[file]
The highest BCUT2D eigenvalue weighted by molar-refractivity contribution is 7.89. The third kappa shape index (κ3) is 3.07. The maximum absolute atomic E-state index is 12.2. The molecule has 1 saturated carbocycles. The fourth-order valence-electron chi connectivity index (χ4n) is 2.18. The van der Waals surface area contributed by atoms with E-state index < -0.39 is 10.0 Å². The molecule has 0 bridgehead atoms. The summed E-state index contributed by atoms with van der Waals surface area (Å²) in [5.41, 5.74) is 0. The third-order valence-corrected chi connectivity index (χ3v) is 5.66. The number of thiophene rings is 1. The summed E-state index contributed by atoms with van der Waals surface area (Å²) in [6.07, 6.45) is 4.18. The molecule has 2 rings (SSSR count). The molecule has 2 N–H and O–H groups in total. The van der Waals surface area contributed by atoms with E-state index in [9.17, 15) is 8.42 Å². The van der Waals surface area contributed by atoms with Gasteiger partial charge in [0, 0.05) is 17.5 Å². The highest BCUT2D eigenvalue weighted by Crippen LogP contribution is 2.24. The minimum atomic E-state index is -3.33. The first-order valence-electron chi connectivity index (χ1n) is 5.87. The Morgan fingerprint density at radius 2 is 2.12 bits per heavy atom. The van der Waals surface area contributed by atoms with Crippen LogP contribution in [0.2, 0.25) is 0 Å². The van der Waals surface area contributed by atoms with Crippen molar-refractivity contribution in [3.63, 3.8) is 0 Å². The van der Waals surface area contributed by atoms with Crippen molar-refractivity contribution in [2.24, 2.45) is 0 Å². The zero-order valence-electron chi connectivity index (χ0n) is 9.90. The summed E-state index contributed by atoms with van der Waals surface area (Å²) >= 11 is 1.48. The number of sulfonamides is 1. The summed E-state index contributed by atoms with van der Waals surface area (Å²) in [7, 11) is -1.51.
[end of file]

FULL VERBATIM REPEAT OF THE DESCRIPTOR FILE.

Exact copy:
The highest BCUT2D eigenvalue weighted by molar-refractivity contribution is 7.89. The third kappa shape index (κ3) is 3.07. The maximum absolute atomic E-state index is 12.2. The molecule has 1 saturated carbocycles. The fourth-order valence-electron chi connectivity index (χ4n) is 2.18. The van der Waals surface area contributed by atoms with E-state index < -0.39 is 10.0 Å². The molecule has 0 bridgehead atoms. The summed E-state index contributed by atoms with van der Waals surface area (Å²) in [5.41, 5.74) is 0. The third-order valence-corrected chi connectivity index (χ3v) is 5.66. The number of thiophene rings is 1. The summed E-state index contributed by atoms with van der Waals surface area (Å²) in [6.07, 6.45) is 4.18. The molecule has 2 rings (SSSR count). The molecule has 2 N–H and O–H groups in total. The van der Waals surface area contributed by atoms with E-state index in [9.17, 15) is 8.42 Å². The van der Waals surface area contributed by atoms with Gasteiger partial charge in [0, 0.05) is 17.5 Å². The highest BCUT2D eigenvalue weighted by Crippen LogP contribution is 2.24. The minimum atomic E-state index is -3.33. The first-order valence-electron chi connectivity index (χ1n) is 5.87. The Morgan fingerprint density at radius 2 is 2.12 bits per heavy atom. The van der Waals surface area contributed by atoms with Crippen LogP contribution in [0.2, 0.25) is 0 Å². The van der Waals surface area contributed by atoms with Crippen molar-refractivity contribution in [3.63, 3.8) is 0 Å². The van der Waals surface area contributed by atoms with Crippen molar-refractivity contribution in [2.24, 2.45) is 0 Å². The zero-order valence-electron chi connectivity index (χ0n) is 9.90. The summed E-state index contributed by atoms with van der Waals surface area (Å²) >= 11 is 1.48. The number of sulfonamides is 1. The summed E-state index contributed by atoms with van der Waals surface area (Å²) in [7, 11) is -1.51.